The Deadly Hippo

By Greg Goodsell
October 20, 2020


They have two adorable ears, two beady eyes, a comically rotund belly, a gaping mouth, and they are extremely dangerous. The hippopotamus, or “river horse” as they are known in their native Africa, kill far more people annually than cheetahs and lions. It is estimated that hippos are directly responsible for more than 500 human deaths every year, ranking them as one of the world’s deadliest animals.

A favorite of cartoonists, the hippo is usually depicted as being jolly and clown-like. Nothing could be further from the truth. Hippos are fiercely territorial, and will charge and kill any human or animal they deem an invasive threat.

The hippos’ substantial weight places them as the world’s third largest mammal, following elephants and rhinoceroses. Unwary humans who see them glide in nearby rivers incorrectly assume the hippos as docile, and sometimes climb on their backs as they would when mounting a stallion. The unamused hippo will then discharge the unwanted rider and drag them underwater to drown. Hippos also have very sharp teeth lining their substantial mouths, and are known to frequently maul their prey.

An especially horrifying hippo attack occurred at the Zambezi River in Zimbabwe in 1996. A tour guide was leading a kayak expedition when his party was overpowered, and he found himself being swallowed whole by one of the creatures. “I seemed to be trapped in something slimy. There was a terrible, sulphurous smell, like rotten eggs, and a tremendous pressure against my chest.” While he was able to escape, the brush with death cost the guide his left arm.

Hippos have proved to be problematic in the South American nation of Colombia. Notorious drug dealer Pablo Escobar, during his reign in the 1990’s, imported four hippos to his private compound in Villa Napoles. When Escobar’s narcotics empire collapsed following his death, the animals in his collection were relocated to zoos. The one exception were the hippos, who were allowed to roam free in the countryside. It was here the animals began to reproduce at an alarming rate, thriving in the lush jungle landscape without natural predators.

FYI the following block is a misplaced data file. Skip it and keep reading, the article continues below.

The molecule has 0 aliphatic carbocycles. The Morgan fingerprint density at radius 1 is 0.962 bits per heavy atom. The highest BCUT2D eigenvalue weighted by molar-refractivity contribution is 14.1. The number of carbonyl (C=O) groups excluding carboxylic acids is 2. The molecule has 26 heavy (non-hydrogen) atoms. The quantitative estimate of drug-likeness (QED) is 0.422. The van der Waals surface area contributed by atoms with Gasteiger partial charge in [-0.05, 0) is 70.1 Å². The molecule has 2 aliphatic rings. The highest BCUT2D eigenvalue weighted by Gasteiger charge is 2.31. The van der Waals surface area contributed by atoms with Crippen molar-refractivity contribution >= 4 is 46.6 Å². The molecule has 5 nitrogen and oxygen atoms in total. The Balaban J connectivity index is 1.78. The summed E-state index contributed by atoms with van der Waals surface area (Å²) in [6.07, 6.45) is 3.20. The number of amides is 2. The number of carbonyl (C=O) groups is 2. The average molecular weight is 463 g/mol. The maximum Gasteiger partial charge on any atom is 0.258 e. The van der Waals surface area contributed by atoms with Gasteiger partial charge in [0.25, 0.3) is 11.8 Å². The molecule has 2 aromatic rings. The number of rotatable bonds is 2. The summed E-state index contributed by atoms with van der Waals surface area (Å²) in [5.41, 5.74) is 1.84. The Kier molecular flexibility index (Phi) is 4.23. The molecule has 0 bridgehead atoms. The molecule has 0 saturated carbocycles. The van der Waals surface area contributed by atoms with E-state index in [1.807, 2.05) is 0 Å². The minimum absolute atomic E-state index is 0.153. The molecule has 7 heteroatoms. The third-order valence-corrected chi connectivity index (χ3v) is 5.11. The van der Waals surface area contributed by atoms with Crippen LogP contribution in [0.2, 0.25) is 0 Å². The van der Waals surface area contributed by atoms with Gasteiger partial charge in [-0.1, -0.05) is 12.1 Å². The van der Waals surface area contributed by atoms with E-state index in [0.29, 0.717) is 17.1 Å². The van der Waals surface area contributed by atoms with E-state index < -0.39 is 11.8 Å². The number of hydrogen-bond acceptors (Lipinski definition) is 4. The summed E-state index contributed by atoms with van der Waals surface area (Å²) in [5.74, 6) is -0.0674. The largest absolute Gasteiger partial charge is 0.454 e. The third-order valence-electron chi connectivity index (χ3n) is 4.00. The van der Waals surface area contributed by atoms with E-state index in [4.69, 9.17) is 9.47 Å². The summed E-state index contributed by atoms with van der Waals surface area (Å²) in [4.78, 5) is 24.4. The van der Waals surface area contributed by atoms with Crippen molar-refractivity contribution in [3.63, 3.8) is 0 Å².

Researchers say that there are more than 80 hippos in the area. Some scientists suggest that the animals are a boon to the ecosystem, as they subsist on the local flora and fauna, and then enrich the surrounding soil with their dung. Other researchers argue that the hippo’s dung poses a threat to aquatic life in the area, as it robs local waterways of oxygen needed for local fish. Most agree, however that the situation gives the nearly extinct species a safe habitat to live and reproduce.

To date, there have been no known attacks on humans in the area. People frequently spot the hippos wandering free in the area, remarking that the creature is a more common sight than the local wildlife. While giving the hippos the affectionate nickname of “village pets,” Villa Napoles natives know well enough to give the two-ton creatures a wide berth.

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